"(It) basically says that if a person, a reasonable person, would feel that someone was acting under orders ... then it could be a defense in case of accusation," McCain said. "And there is a provision for legal counsel for those who are accused (of torture), both civilian and military."

Maybe it's just me, but that sounds like even if someone gets caught, depending on the verbal gymnastics of their instructions, they might not be guilty of anything. His/her direct superior points the figure at the orders they were given, someone else references intelligence...

Rinse, repeat.

If that weren't bad enough, the Pentagon is seeking classified changes to the Army field manual that McCain wants to use as the blueprint for prisoner treatment. Any guesses as to what those changes will address? Beautiful, isn't it? If you can't keep from being held to a standard, change it. Plus we still have to wait and see if the Bush junta can effect changes in a measure put forth by Sens. Carl Levin and Lindsay Graham that would prevent detainees from seeking redress from the courts if they are being mistreated.

So where does that leave us?

Interrogators will be held to a standard, but one that has been amended to include more latitude than it did originally. Prisoners likely may not be permitted to address their treatment in the courts. Even if they are, if the hypothetical "reasonable person" feels that the interrogator(s) was acting under orders, then no crime was committed.

Another "policy" that isn't.

The emperor is again strolling about in the buff and the so-called "liberal" media says nothing.

12 December 2005

The latest rhetorical gymnastics from the Rev. Frist

Amazing how these guys can backflip when the need arises. Just last month, we were treated to all manner of handsprings from Dear Leader and Deferrment Dick as they frantically tried to back off their initial efforts to swiftboat John Murtha in the wake of Jean Schmidt's lie-filled, venomous attack on the House floor. This week, we get Senate majority liar leader, Bill Frist, trying to Jedi mind trick everyone into forgetting the Fundies' poleaxing of Harriet Miers' nomination. As you might expect, leave it to FOX "News" to let his revisionism go unchallenged:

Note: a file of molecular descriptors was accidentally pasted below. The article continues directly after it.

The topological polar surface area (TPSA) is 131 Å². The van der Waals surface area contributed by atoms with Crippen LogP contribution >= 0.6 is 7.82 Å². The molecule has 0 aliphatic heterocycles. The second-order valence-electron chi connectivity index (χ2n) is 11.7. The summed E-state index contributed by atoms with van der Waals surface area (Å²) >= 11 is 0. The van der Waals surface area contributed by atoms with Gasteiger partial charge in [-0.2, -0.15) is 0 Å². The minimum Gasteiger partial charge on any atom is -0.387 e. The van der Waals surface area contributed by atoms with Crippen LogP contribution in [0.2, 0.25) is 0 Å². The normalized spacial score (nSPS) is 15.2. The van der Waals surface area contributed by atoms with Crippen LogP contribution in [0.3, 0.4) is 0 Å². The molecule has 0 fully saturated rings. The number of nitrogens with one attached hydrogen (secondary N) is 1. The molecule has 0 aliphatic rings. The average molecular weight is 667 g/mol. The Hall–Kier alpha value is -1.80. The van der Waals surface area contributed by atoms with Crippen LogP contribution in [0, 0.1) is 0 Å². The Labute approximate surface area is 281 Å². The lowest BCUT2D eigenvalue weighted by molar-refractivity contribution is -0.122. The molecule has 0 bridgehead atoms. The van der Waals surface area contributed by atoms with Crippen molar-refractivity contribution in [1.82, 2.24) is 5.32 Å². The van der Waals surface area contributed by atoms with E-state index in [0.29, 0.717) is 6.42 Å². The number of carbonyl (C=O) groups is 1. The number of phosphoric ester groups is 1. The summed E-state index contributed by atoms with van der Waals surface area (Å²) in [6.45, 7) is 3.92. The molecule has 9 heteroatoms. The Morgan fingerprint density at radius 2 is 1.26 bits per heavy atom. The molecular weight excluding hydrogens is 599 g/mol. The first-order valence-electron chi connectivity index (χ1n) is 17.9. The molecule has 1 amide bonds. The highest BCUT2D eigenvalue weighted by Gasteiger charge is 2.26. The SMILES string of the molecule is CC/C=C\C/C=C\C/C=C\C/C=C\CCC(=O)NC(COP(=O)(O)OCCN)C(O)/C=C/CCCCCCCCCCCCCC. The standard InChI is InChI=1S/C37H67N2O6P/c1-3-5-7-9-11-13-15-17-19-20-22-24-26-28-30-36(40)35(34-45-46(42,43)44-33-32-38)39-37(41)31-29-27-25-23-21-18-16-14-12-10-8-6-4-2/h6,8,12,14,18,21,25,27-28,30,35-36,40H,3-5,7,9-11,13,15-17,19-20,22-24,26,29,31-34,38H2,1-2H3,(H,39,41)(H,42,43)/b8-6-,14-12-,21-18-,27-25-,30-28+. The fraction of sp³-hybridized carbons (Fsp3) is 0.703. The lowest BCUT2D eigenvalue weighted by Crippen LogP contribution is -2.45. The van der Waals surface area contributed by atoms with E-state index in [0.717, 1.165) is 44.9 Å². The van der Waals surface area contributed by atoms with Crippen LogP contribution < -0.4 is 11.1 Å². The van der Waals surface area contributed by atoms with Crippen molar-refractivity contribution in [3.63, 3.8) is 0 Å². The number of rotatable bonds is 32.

"So I think it would be unconscionable — I think it would be wrong — I think it would be against the intent of the founding fathers and our Constitution to deny Sam Alito an up or down vote on the floor of the United States Senate.

I have stood from day one on principle that these Supreme Court justices — nominees deserve an up or down vote, and it would be absolutely wrong to deny him that."
Funny, I seem to remember it going something like this:
"The White House said Miers had withdrawn because of senators' demands to see internal documents related to her role as counsel to the president. But politics played a larger role: Bush's conservative backers had doubts about her ideological purity, and Democrats had little incentive to help the nominee or the embattled GOP president...There were few regrets on Capitol Hill, from either party. Republicans control 55 of the Senate's 100 seats, but several GOP lawmakers were wavering on Miers amid intense lobbying from conservative interest groups.

Senate Majority Leader Bill Frist spoke with White House chief of staff Andy Card Wednesday night and offered a 'frank assessment of the situation in the committee and in the full Senate,' Frist spokesman Bob Stevenson said."
And these aren't the droids you're looking for, either. After getting spanked by the Justice Sunday set for showing that his M.D. does more than cover a hole in the wall and supporting stem cell research, Fristy immediately reverted back to the spineless lap dog he is, and let the Founding Fathers' bedrock principle of the up-or-down vote take a back seat to pandering to the Evangeliban. It looks like what you "stood for from day one" tends to change depending on who you're currying favor with, eh, Reverend?

In a party of liars, Frist is managing to earn himself a place of distinction. First, in another sop to the so-called "Christian" right, he diagnosed Terri Schiavo's alleged chances for improvement via videotape--before denying he did so. Then, he repeatedly plead ignorance of the millions of dollars worth of Hospital Corporation of America stock he acquired, despite report after report showing his "blind" trust to be 20/20. Now, here he is looking for the trifecta. Of course if BushCo could get away with perpetrating the egregious fraud that is the Iraq war, is it any wonder Frist lies with impunity? He knows no one will call him on it.

And they haven't.